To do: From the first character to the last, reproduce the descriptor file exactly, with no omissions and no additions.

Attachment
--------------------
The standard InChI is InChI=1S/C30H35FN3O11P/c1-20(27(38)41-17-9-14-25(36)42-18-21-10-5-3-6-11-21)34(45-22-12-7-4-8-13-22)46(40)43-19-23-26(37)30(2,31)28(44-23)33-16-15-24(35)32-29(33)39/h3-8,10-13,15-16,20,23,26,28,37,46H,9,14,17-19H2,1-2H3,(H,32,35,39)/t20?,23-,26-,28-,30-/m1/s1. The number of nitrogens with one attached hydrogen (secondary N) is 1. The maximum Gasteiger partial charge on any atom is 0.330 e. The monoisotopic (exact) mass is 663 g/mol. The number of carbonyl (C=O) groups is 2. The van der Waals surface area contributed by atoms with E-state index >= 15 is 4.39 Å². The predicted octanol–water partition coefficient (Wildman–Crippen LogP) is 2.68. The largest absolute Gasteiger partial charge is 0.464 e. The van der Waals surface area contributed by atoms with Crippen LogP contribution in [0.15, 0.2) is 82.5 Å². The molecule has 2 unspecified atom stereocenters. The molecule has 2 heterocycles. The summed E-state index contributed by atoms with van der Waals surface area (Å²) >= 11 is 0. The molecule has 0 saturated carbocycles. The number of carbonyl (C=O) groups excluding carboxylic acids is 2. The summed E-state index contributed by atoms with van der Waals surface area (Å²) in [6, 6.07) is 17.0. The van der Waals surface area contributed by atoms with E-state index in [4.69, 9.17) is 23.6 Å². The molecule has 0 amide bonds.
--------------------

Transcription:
The standard InChI is InChI=1S/C30H35FN3O11P/c1-20(27(38)41-17-9-14-25(36)42-18-21-10-5-3-6-11-21)34(45-22-12-7-4-8-13-22)46(40)43-19-23-26(37)30(2,31)28(44-23)33-16-15-24(35)32-29(33)39/h3-8,10-13,15-16,20,23,26,28,37,46H,9,14,17-19H2,1-2H3,(H,32,35,39)/t20?,23-,26-,28-,30-/m1/s1. The number of nitrogens with one attached hydrogen (secondary N) is 1. The maximum Gasteiger partial charge on any atom is 0.330 e. The monoisotopic (exact) mass is 663 g/mol. The number of carbonyl (C=O) groups is 2. The van der Waals surface area contributed by atoms with E-state index >= 15 is 4.39 Å². The predicted octanol–water partition coefficient (Wildman–Crippen LogP) is 2.68. The largest absolute Gasteiger partial charge is 0.464 e. The van der Waals surface area contributed by atoms with Crippen LogP contribution in [0.15, 0.2) is 82.5 Å². The molecule has 2 unspecified atom stereocenters. The molecule has 2 heterocycles. The summed E-state index contributed by atoms with van der Waals surface area (Å²) >= 11 is 0. The molecule has 0 saturated carbocycles. The number of carbonyl (C=O) groups excluding carboxylic acids is 2. The summed E-state index contributed by atoms with van der Waals surface area (Å²) in [6, 6.07) is 17.0. The van der Waals surface area contributed by atoms with E-state index in [4.69, 9.17) is 23.6 Å². The molecule has 0 amide bonds.